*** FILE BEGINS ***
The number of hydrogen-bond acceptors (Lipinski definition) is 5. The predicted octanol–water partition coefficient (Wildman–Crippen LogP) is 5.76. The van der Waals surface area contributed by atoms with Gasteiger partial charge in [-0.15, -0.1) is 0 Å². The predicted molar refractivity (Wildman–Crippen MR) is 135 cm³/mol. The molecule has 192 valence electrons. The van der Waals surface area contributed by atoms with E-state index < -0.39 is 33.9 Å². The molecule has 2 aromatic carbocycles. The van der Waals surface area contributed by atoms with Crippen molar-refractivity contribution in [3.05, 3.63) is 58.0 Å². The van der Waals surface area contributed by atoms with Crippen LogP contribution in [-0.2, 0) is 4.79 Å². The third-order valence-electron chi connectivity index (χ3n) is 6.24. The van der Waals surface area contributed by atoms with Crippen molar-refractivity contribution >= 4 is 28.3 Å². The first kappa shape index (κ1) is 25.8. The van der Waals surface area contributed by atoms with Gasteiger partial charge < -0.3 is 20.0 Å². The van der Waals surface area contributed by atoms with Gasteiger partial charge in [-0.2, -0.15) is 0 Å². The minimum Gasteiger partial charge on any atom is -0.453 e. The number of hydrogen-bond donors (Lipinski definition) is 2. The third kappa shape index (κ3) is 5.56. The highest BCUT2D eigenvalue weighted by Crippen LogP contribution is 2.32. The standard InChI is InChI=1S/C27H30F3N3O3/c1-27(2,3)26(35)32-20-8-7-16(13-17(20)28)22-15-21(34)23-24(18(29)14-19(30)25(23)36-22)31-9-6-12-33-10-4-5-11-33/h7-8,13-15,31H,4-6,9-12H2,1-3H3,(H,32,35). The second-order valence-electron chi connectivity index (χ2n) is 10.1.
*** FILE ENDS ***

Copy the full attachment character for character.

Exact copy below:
The number of hydrogen-bond acceptors (Lipinski definition) is 5. The predicted octanol–water partition coefficient (Wildman–Crippen LogP) is 5.76. The van der Waals surface area contributed by atoms with Gasteiger partial charge in [-0.15, -0.1) is 0 Å². The predicted molar refractivity (Wildman–Crippen MR) is 135 cm³/mol. The molecule has 192 valence electrons. The van der Waals surface area contributed by atoms with E-state index < -0.39 is 33.9 Å². The molecule has 2 aromatic carbocycles. The van der Waals surface area contributed by atoms with Crippen molar-refractivity contribution in [3.05, 3.63) is 58.0 Å². The van der Waals surface area contributed by atoms with Crippen LogP contribution in [-0.2, 0) is 4.79 Å². The third-order valence-electron chi connectivity index (χ3n) is 6.24. The van der Waals surface area contributed by atoms with Crippen molar-refractivity contribution >= 4 is 28.3 Å². The first kappa shape index (κ1) is 25.8. The van der Waals surface area contributed by atoms with Gasteiger partial charge < -0.3 is 20.0 Å². The van der Waals surface area contributed by atoms with Gasteiger partial charge in [-0.2, -0.15) is 0 Å². The minimum Gasteiger partial charge on any atom is -0.453 e. The number of hydrogen-bond donors (Lipinski definition) is 2. The third kappa shape index (κ3) is 5.56. The highest BCUT2D eigenvalue weighted by Crippen LogP contribution is 2.32. The standard InChI is InChI=1S/C27H30F3N3O3/c1-27(2,3)26(35)32-20-8-7-16(13-17(20)28)22-15-21(34)23-24(18(29)14-19(30)25(23)36-22)31-9-6-12-33-10-4-5-11-33/h7-8,13-15,31H,4-6,9-12H2,1-3H3,(H,32,35). The second-order valence-electron chi connectivity index (χ2n) is 10.1.